while (source.hasNextLine())
        {
            String thisLine = source.nextLine();
            for (int index = 0; index < thisLine.length(); index++)
            {
                char ch = thisLine.charAt(index);
                dest.print(ch);
            }
            dest.println();
        }
        source.close();
        dest.close();
    }
}

 

Testing I/O-based Operations

When it comes to testing, remember to write one or more test cases for each method that your write in your solution. Preferably, you should write these tests before (or as) you write the method itself, rather than saving testing until your code works. As you work on larger and larger programs, it is important to build skills in convincing yourself that the parts you have already written work as you intend, even if the full solution has not been completed.

For testing programs that read input or produce output, it seems difficult when the program operates directly on the console, since it is hard to “assert” what should come out on the screen. Plus you would always need to be present to “type in” the required input sequence. To make these tests fully automated, however, don’t write tests that use System.out or that read from an external source. Instead, simply create a Scanner to read from a fixed input string as part of your test case. For output, create a PrintWriter that can write to a String object instead of the console.

To make these tasks easy, the TestCase base class from which all your test cases inherit provides a few helper methods for you:

  • setIn(<contents>); takes a string and uses it to create a Scanner for your test to use as input. The scanner gets cleared automatically before each test case, so you can call this in setUp() if you want to use the same input sequence for all your tests.
  • in(); returns the current Scanner being used for input. You can use this, in combination with setIn() to set up an input stream for your own input-based methods inside test cases. The scanner gets cleared automatically at the start of each test case.
  • out(); returns a PrintWriter that you can use for output. This print writer captures all of its own output for later use in assertions, and its contents are reset before each test case.

As an example, consider the following test method (which assumes your text fixture includes a doIt object created from some DoIt class that provides a method called processSomeInput()):

public void testProcessSomeInput()
{
    // set up the input stream
    setIn("some test input");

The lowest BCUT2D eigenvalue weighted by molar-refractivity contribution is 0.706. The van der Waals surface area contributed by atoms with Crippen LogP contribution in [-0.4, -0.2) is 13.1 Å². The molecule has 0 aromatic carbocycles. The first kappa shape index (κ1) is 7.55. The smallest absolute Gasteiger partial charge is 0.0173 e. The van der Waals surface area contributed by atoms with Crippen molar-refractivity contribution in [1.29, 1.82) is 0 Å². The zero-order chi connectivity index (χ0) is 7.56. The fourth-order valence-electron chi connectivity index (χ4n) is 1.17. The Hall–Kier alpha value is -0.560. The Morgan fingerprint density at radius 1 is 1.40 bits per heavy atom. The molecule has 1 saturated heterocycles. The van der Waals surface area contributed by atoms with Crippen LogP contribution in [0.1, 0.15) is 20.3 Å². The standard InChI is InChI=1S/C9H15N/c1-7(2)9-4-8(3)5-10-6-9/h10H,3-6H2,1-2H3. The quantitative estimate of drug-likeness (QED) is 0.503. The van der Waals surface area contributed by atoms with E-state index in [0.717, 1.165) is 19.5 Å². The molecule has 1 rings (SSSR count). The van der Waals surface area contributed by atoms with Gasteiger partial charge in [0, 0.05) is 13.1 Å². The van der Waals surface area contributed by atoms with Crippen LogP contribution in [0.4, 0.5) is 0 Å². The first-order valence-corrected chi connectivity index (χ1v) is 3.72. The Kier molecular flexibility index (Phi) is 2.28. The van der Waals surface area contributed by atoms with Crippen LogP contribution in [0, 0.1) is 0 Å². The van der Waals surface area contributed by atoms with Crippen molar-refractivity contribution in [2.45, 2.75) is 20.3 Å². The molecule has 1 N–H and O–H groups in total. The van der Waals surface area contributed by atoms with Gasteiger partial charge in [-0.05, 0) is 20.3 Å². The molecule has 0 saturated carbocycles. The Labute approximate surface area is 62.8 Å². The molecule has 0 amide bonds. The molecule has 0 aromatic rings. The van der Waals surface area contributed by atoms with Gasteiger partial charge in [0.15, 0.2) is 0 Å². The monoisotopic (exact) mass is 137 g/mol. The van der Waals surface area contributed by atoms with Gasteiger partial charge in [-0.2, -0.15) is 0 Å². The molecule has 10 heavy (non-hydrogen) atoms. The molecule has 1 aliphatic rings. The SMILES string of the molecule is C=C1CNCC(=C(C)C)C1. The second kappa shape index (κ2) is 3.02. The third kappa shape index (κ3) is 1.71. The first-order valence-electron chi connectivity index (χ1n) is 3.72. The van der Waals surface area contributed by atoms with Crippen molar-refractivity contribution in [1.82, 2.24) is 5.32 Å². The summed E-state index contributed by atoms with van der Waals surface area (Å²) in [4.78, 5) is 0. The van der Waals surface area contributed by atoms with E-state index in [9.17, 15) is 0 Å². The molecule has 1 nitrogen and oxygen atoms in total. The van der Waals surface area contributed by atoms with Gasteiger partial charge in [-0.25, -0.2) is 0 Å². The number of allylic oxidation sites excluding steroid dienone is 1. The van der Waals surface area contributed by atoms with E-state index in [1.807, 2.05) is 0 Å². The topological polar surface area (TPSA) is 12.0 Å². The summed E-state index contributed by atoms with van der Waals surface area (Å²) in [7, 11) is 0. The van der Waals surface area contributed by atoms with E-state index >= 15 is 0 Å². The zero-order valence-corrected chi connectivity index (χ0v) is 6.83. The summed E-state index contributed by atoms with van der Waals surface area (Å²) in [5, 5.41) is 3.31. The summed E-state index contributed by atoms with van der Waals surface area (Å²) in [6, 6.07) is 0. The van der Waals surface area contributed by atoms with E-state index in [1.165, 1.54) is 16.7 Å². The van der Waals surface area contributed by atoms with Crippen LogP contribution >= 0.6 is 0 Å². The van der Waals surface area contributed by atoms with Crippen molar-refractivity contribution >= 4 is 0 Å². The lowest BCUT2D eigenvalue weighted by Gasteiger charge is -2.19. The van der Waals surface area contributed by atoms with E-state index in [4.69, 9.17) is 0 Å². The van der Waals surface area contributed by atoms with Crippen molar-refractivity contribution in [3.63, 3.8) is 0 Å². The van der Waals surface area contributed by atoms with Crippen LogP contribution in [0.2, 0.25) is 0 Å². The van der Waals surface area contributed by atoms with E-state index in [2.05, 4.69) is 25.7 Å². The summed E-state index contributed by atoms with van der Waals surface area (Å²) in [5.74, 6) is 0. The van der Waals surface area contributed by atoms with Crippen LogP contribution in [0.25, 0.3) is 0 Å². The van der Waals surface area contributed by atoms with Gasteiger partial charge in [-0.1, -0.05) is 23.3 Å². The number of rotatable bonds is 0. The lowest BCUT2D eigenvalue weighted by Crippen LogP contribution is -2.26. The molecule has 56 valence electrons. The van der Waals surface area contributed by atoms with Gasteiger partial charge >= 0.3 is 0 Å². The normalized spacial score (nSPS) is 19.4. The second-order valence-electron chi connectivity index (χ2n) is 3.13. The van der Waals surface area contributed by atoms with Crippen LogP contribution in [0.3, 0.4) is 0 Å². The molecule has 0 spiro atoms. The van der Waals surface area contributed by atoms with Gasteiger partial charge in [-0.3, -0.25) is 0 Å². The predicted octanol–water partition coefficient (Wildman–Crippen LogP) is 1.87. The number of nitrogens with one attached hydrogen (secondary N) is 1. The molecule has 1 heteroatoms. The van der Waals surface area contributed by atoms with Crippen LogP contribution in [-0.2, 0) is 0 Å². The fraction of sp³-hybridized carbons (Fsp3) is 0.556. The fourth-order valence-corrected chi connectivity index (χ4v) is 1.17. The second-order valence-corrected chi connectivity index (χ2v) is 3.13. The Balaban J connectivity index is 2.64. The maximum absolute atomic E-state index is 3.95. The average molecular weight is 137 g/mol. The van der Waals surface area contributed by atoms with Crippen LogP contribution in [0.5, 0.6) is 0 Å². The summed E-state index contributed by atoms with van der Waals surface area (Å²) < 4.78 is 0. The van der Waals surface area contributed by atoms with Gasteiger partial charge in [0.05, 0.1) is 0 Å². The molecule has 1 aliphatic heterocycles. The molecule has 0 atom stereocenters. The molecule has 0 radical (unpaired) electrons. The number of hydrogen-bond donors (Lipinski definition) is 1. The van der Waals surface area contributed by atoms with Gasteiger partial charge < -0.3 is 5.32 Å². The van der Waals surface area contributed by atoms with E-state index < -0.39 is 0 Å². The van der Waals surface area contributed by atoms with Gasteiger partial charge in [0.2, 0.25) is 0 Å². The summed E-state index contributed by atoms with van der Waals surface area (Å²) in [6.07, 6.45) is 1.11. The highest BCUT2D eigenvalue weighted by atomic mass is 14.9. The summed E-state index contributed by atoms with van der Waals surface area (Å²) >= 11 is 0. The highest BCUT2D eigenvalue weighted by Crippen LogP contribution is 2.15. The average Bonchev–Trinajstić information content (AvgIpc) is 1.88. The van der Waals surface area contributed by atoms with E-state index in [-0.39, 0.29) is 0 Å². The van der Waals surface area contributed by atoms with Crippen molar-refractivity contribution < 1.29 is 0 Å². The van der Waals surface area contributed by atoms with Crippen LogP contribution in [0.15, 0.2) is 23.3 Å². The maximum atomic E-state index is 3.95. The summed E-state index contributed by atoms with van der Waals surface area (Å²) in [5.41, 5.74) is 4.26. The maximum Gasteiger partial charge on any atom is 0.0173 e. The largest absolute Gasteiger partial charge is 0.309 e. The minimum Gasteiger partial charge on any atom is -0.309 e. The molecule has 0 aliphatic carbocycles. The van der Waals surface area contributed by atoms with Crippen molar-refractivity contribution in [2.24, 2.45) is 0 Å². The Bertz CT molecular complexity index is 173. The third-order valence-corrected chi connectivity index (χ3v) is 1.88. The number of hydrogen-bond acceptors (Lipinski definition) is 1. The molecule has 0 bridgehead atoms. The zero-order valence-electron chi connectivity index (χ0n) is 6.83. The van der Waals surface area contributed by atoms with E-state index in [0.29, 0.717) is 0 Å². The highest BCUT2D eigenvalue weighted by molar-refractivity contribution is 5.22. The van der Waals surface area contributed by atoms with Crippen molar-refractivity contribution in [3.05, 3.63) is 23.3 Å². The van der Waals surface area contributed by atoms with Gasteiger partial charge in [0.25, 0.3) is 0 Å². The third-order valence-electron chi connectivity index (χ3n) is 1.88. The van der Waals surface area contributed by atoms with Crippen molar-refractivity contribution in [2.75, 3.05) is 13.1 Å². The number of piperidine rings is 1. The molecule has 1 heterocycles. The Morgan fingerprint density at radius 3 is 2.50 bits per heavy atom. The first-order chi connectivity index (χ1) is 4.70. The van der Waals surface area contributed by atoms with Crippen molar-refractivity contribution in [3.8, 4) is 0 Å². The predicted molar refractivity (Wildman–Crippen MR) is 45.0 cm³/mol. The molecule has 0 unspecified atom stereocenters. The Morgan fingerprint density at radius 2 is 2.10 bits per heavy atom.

// run the method to get results
    doIt.processSomeInput(in());

    // test that the result is what was expected
    assert...( ... );
}

Suppose there was a produceOutput() method that wrote to a PrintWriter:

public void testProcessSomeInput()
{
    // run the method to get results
    doIt.produceOutput(out());

    // test that the result is what was expected
    assertEquals("what I expect", out().getHistory());
}

Finally, you can even deal with both input and output at the same time:

public void testProcessSomeInput()
{
    setIn("some test input");

    // run the method to get results
    doIt.processSomeStuff(in(), out());

    // test that the result is what was expected
    assertEquals("output I want", out().getHistory());
}

The TestCase base class provides similar methods for setting System.in or retrieving the history from System.out. See the javadoc for TestCase for more details.

 

Dealing with Exceptions

When your program deals with external factors, like files on disk, sometimes errors or other conditions that cannot be predicted in advance may arise. For example:

  • A person may type in incorrect information for your program to read.
  • A file that was around before may have accidentally been deleted.
  • There may not be enough hard disk space remaining to write all the data you intend.
  • A person may enter an incorrect file name for your program to use–one for a file that does not exist.

As a result, java uses exceptions to indicate when something goes wrong. An exception is an object “thrown” into the middle of your program that interrupts the normal flow of execution. Normally, an exception causes the remainder of what you were doing to be aborted and skipped, and program execution instead picks up with an exception handler that has a chance to take appropriate action.

While we are not going to study exceptions extensively in this course, they are a fact of life embedded deep in some parts of Java’s I/O library. Often, you can write code that reads or writes data that will not throw exceptions. However, if you try to call an I/O method that may produce an exception, the compiler will complain:

unreported exception java.io.IOException;
must be caught or declared to be thrown

Fortunately, there is a simple way to deal with this issue when it happens. If you get this message, you can wrap the three-step process (open stream, read or write, close) in the following Java syntax:

try
{
    // open stream
    ...
    // operate on stream contents
    ...
    // close stream
}
 catch (Exception e)
{
    e.printStackTrace();
}
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Posted by Akash Kurup

Founder and C.E.O, World4Engineers Educationist and Entrepreneur by passion. Orator and blogger by hobby

Website: http://world4engineers.com